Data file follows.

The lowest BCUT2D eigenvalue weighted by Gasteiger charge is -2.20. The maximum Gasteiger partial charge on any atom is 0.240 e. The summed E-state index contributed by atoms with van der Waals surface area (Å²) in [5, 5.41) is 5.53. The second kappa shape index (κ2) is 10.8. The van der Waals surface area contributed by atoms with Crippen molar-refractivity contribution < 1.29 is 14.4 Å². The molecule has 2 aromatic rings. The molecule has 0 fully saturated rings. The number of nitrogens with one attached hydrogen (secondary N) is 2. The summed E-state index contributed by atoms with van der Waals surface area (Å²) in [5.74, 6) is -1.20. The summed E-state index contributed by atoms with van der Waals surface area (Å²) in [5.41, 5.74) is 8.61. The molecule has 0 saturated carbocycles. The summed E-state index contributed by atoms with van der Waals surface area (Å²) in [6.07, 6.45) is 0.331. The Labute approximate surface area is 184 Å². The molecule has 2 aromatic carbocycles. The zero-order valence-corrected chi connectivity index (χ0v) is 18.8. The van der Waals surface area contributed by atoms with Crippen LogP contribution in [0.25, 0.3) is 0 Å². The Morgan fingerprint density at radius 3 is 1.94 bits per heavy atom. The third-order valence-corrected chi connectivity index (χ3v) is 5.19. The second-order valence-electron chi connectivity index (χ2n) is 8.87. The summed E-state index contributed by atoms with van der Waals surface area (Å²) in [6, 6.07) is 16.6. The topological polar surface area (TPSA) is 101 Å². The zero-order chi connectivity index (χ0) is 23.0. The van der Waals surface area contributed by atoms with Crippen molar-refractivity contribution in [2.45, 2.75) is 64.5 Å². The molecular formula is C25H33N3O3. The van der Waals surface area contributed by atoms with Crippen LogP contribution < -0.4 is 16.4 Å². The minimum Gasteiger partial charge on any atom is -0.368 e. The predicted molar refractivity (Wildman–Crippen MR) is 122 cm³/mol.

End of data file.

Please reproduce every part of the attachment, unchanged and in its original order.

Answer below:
The lowest BCUT2D eigenvalue weighted by Gasteiger charge is -2.20. The maximum Gasteiger partial charge on any atom is 0.240 e. The summed E-state index contributed by atoms with van der Waals surface area (Å²) in [5, 5.41) is 5.53. The second kappa shape index (κ2) is 10.8. The van der Waals surface area contributed by atoms with Crippen molar-refractivity contribution < 1.29 is 14.4 Å². The molecule has 2 aromatic rings. The molecule has 0 fully saturated rings. The number of nitrogens with one attached hydrogen (secondary N) is 2. The summed E-state index contributed by atoms with van der Waals surface area (Å²) in [5.74, 6) is -1.20. The summed E-state index contributed by atoms with van der Waals surface area (Å²) in [5.41, 5.74) is 8.61. The molecule has 0 saturated carbocycles. The summed E-state index contributed by atoms with van der Waals surface area (Å²) in [6.07, 6.45) is 0.331. The Labute approximate surface area is 184 Å². The molecule has 2 aromatic carbocycles. The zero-order valence-corrected chi connectivity index (χ0v) is 18.8. The van der Waals surface area contributed by atoms with Crippen LogP contribution in [0.25, 0.3) is 0 Å². The Morgan fingerprint density at radius 3 is 1.94 bits per heavy atom. The third-order valence-corrected chi connectivity index (χ3v) is 5.19. The second-order valence-electron chi connectivity index (χ2n) is 8.87. The summed E-state index contributed by atoms with van der Waals surface area (Å²) in [6, 6.07) is 16.6. The topological polar surface area (TPSA) is 101 Å². The zero-order chi connectivity index (χ0) is 23.0. The van der Waals surface area contributed by atoms with Crippen molar-refractivity contribution in [2.45, 2.75) is 64.5 Å². The molecular formula is C25H33N3O3. The van der Waals surface area contributed by atoms with Crippen LogP contribution < -0.4 is 16.4 Å². The minimum Gasteiger partial charge on any atom is -0.368 e. The predicted molar refractivity (Wildman–Crippen MR) is 122 cm³/mol.